·         Some impressive, and quite staunch, anti-Vioxx expert witnesses (who might be permitted to testify) including Dr. Eric Topol (then of the prestigious Cleveland Clinic) and Dr. David Graham, a senior epidemiologist (and highly regarded whistleblower) with the FDA itself.

Thus, as the first Vioxx cases made their way up the trial calendar, no one could say for sure which of the approaches would prove more successful or if some middle-ground (settle cases with potential exposure and try cases that were winnable) might turn out to be the most advantageous to Merck.

Now, however, six completed trials into the saga the landscape has changed dramatically for Merck and its hard-line strategy of trying every case to verdict and to show nothing but disdain for even the suggestion that it consider settlement as an option.

In order to remain hunkered down behind its Maginot Line-like position, Merck’s legal team and corporate officers have now had to ignore some compelling factors that were not considerations while the litigation was in its pre-trial stages. These include:

  • A virtual mountain of evidence that seriously challenges every aspect of Merck’s defense.
  • Proof that Merck may have manipulated or even deleted critical data from a key clinical trial and the publication of the results in a prestigious medical journal.
  • Snowballing claims that jumped by the thousands to now hover near the 12,000 case mark.
  • Several adverse rulings on evidence, scheduling, discovery, witnesses (inclusion and exclusion), and courtroom procedures.
  • Judges (Higbee in New Jersey state court and Fallon in federal court) who have been critical of Merck’s courtroom antics, creative in their scheduling of cases for trial in order to expedite a possible settlement. (This includes trying more than one case at the same time, aggregating the long-term cases for earlier trail, and refusing to postpone or adjourn trials to avoid what Merck perceived as prejudice to its position).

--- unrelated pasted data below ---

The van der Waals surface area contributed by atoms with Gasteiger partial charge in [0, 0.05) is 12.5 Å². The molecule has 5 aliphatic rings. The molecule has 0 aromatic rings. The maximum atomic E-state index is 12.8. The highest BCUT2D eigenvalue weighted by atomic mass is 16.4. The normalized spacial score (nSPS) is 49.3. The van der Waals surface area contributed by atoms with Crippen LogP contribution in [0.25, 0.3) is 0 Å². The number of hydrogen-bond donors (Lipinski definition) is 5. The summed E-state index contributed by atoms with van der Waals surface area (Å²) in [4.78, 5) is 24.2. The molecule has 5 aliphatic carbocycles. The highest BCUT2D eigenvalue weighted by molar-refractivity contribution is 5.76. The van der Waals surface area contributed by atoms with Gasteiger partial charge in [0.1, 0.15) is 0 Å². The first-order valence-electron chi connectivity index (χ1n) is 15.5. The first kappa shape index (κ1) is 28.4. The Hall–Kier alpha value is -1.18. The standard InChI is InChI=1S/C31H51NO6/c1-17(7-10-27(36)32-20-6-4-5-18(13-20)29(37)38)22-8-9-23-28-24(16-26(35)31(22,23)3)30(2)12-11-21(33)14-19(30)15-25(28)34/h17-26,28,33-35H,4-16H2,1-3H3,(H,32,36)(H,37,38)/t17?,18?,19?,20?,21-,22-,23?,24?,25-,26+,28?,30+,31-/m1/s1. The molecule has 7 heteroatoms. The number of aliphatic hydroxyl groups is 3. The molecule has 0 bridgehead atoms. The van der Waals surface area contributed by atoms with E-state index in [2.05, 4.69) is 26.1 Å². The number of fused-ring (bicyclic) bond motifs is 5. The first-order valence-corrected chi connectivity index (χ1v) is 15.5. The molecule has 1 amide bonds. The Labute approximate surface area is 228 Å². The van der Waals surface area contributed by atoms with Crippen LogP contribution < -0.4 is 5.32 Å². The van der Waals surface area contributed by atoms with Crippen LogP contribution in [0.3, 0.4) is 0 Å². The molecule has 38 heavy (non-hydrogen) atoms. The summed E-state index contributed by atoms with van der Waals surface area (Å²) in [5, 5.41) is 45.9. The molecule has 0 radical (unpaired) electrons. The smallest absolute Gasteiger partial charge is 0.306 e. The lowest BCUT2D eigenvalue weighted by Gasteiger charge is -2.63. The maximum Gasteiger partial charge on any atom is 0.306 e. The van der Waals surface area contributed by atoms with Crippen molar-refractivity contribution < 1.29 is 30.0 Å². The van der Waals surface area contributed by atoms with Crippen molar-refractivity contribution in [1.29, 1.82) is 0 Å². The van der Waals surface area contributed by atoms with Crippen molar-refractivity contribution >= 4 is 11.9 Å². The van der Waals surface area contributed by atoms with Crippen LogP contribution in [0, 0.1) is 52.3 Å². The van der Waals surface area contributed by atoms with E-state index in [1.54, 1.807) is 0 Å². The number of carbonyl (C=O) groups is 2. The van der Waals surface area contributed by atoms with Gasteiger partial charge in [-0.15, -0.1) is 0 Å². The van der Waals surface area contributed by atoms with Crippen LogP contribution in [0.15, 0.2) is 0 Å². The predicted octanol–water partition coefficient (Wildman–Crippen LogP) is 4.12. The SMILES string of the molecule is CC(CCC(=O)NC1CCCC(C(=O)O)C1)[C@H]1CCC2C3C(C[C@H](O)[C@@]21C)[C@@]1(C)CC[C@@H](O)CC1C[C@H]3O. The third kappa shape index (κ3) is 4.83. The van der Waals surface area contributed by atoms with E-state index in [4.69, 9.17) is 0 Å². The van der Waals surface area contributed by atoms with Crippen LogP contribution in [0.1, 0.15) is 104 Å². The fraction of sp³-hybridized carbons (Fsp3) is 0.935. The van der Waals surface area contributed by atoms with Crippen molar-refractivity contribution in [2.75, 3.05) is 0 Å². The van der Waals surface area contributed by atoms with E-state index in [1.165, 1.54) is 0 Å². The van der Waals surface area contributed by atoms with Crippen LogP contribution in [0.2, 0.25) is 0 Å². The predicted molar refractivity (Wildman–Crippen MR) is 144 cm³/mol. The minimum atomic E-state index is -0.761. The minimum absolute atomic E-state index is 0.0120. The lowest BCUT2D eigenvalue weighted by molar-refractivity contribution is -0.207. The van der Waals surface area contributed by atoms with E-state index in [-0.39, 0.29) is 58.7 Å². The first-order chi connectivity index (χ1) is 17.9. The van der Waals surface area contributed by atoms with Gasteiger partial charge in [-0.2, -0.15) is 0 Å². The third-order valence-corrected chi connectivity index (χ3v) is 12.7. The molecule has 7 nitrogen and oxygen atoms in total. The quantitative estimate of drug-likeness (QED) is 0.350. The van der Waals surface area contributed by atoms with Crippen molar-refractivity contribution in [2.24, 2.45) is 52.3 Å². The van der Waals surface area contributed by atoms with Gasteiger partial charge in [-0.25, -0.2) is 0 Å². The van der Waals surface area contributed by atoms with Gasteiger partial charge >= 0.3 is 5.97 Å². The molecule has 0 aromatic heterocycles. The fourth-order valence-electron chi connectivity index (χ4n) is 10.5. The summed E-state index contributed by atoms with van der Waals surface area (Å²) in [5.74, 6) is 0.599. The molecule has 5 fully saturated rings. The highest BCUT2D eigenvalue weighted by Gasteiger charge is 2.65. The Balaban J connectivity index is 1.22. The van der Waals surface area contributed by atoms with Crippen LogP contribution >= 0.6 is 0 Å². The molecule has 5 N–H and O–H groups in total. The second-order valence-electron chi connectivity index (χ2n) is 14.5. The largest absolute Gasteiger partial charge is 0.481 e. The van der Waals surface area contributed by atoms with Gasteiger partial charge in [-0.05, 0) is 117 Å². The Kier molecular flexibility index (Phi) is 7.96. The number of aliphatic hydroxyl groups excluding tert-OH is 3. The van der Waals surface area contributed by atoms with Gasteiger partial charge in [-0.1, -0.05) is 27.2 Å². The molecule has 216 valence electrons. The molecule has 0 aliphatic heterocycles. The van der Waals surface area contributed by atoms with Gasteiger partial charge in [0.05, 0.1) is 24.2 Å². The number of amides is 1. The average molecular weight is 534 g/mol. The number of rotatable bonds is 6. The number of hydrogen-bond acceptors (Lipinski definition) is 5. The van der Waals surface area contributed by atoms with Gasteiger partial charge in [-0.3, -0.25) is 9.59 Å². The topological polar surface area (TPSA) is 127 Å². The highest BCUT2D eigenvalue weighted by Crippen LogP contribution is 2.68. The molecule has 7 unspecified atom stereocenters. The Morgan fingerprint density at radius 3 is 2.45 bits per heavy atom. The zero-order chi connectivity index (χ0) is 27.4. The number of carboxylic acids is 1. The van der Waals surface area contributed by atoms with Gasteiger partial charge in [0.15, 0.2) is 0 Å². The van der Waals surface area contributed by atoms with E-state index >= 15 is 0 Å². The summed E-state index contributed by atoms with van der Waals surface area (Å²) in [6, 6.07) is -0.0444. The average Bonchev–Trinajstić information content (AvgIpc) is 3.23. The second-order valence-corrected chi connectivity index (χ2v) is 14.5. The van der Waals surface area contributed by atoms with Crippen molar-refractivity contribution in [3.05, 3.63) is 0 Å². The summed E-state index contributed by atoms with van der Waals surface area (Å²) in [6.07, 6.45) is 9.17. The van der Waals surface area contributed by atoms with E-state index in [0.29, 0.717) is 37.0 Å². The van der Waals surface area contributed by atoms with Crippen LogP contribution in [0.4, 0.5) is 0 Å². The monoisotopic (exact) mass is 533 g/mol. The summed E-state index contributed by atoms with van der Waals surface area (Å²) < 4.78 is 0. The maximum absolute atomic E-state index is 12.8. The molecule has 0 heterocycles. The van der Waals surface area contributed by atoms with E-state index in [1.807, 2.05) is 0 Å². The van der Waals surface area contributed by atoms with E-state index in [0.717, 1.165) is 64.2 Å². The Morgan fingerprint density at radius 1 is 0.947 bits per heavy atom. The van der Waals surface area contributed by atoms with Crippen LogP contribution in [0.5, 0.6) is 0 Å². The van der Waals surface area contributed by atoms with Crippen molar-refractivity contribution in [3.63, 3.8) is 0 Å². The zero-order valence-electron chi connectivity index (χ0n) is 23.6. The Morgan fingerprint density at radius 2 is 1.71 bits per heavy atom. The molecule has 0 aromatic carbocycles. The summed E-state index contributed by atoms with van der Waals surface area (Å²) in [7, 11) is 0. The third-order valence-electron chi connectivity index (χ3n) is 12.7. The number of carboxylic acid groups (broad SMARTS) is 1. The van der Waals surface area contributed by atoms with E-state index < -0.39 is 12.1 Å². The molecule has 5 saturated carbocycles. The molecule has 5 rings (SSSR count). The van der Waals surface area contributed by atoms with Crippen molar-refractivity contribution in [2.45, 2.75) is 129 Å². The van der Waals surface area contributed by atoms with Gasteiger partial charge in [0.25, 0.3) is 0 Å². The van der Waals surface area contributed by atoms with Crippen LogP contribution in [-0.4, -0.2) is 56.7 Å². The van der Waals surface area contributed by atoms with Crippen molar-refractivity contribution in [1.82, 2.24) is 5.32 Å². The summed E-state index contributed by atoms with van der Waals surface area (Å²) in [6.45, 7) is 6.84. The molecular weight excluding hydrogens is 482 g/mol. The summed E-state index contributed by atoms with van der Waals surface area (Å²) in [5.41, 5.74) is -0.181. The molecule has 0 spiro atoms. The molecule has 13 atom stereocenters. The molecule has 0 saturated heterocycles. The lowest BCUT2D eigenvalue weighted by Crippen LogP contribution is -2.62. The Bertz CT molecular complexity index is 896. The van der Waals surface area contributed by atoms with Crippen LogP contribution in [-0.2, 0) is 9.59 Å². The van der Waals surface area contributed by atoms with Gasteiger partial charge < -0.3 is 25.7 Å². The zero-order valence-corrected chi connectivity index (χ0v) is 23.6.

• A 50% loss rate which does not bode well for Merck if it intends to try all 12,000 cases.
  • Three massive verdicts that include substantial punitive damage awards.
  • A loss in a short-term-use case (as well as a loss in New Jersey) that means no fact pattern (or jurisdiction) can be considered truly defensible by Merck.
  • Litigation and appeals that could drag out for years.
  • Unhappy shareholders.
  • Damages and legal fees that could exceed by many times over the fund set aside by Merck to cover litigation costs and uninsured damages.
  • Bad publicity worldwide on a daily basis.
  • Potential loss of the financial liquidity needed to fuel R&D with respect to new drugs and to remain competitive with other giants like Pfizer, GSK, Sanofi-Aventis, J&J, AstraZeneca, Novartis, Roche, Lilly, Bristol-Meyers Squibb, and Wyeth.

There are still a few die-hard financial analysts that remain optimistic that Merck is still financially sound despite its rapidly deteriorating litigation posture, and the company’s legal counsel clings to the increasingly myopic view that its “damn the torpedoes, full speed ahead” strategy remains a responsible approach.

These views, however, are certainly no longer shared by most financial experts and legal observers. The prevailing view on Wall Street is now that Merck (and its investors) may very well be living in a house of cards propped up by little more than wishful thinking. Legal analysts are even more pessimistic (if that’s possible) and see Merck’s defiance as little more than “arranging the deck chairs on the Titanic.”